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FoodCorps Teams Up with Local FarmerPrint

Food & Farming | November 28, 2012 | By Kirsten Gerbatsch

Jim Bardenhagen shares different varieties of apples that he grows with Suttons Bay Elementary students.

How often do typical elementary students get to eat lunch with the farmer who grew their school meal? Last month, every student at Suttons Bay Elementary had the opportunity to meet Jim Bardenhagen, who grows apples and squash on his farm in Leelanau County.

Bardenhagen’s an avid supporter of Farm to School efforts in the region. He visited all three fifth- and sixth-grade classes and one first/second-grade class to introduce students to different kinds of apples and share information about himself and his farm.

Jim Bardenhagen's
"Farmer Baseball Card."

FoodCorps Service Members Kirsten Gerbatsch and Daniel Marbury, who are funded and supported locally by the Michigan Land Use Institute, partnered with Bardenhagen to bring his produce into the cafeteria to prepare a Buttercup Squash & Apple Salad for the kids with the food service staff. Bardenhagen greeted students, slicing and handing out nine different varieties of apples along with his ‘farmer baseball card,’ featuring his picture and facts about his farm.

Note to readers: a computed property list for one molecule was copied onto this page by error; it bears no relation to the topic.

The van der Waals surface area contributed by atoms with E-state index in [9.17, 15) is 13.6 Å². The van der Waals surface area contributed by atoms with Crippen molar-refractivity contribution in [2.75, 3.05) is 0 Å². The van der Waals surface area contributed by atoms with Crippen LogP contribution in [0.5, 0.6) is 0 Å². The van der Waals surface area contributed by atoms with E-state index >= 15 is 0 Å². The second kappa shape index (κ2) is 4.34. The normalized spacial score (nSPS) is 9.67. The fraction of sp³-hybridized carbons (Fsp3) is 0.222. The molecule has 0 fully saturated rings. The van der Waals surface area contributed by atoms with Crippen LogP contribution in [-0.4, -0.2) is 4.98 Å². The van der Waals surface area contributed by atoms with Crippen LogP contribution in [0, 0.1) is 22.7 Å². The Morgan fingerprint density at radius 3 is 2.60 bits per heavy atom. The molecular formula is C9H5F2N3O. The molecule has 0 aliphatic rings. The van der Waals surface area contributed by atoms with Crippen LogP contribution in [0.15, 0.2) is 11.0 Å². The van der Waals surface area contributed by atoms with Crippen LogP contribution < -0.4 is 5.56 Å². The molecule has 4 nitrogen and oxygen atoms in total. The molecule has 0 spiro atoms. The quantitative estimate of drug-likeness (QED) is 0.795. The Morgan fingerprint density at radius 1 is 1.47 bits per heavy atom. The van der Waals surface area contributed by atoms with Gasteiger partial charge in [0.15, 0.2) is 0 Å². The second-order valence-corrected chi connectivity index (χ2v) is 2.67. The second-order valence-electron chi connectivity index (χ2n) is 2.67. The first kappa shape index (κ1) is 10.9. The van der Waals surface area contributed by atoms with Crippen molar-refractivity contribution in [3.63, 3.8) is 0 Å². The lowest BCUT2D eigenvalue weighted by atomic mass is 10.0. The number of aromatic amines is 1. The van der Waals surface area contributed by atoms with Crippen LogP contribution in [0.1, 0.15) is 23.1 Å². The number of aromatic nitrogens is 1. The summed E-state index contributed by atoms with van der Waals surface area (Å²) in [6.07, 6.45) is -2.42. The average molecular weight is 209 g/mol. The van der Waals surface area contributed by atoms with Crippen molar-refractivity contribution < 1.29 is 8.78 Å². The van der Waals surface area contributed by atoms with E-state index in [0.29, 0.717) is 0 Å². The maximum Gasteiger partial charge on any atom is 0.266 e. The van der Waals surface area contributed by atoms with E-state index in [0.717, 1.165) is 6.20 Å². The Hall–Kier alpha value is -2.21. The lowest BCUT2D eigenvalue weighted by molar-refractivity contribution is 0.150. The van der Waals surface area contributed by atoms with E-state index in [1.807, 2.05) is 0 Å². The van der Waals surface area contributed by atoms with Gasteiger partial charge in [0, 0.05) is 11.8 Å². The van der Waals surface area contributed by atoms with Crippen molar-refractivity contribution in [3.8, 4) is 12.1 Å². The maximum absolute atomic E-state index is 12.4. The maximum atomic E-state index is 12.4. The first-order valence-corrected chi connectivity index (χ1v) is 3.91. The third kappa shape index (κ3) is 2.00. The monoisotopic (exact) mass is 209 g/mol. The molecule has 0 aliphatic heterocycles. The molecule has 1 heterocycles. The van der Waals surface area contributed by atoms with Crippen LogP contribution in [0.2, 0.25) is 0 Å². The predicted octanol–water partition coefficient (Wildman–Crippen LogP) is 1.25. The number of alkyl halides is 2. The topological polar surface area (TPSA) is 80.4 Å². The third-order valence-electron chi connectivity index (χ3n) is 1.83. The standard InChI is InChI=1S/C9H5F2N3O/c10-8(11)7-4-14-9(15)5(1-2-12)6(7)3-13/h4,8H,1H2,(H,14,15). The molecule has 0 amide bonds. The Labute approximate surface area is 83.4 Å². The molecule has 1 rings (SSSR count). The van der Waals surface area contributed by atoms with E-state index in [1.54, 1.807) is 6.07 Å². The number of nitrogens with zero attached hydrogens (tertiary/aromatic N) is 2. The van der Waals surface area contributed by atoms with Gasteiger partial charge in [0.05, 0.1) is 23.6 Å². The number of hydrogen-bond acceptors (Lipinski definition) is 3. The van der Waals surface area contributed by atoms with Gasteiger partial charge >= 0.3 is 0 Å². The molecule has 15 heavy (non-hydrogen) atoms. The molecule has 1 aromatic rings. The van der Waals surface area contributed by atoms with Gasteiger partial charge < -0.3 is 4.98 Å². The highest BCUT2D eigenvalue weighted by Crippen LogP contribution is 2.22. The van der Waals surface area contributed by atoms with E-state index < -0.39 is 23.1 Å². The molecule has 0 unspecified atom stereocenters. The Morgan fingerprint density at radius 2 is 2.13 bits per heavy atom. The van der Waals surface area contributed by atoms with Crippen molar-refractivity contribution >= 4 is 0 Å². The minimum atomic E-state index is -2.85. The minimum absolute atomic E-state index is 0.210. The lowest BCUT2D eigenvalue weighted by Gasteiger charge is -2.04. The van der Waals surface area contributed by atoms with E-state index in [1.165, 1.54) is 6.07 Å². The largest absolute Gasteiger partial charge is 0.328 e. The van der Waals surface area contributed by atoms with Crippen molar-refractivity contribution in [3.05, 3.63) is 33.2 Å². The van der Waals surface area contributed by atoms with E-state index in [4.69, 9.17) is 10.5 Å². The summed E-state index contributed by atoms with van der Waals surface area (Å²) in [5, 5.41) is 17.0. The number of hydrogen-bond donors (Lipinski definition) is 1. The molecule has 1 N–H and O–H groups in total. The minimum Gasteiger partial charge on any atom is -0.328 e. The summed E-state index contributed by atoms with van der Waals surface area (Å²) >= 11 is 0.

During every lunch period, he was surrounded by a group of wide-eyed students, all fascinated by Bardenhagen’s apples. One group of girls even stayed after all their classmates left to ask, “What is the sweetest variety of apple? What is the softest kind of apple? The hardest? What kind of apple do you use to make apple pie?” In a world dominated by mealy Red Delicious and Granny Smith apples shipped in from across the country or around the world, it was encouraging to see a third grader sincerely interested in the difference between a Gala and a Honeycrisp.

Many of the Suttons Bay Elementary students had never tried squash, so some approached their first bite of the salad with a bit of trepidation. But after, the kids were hooked on the mixture of sweet and tart flavors along with crisp and soft textures. Several students even asked Marbury to write down the recipe to bring home to their families.

The friendly farmer sitting in the lunchroom, and the smiling FoodCorps service members, made the delicious and nutritious foods more familiar to the young students who are still discovering new foods and developing tastes.

It’s experiences like these that extend learning beyond the classroom—into the lunchroom and into every meal.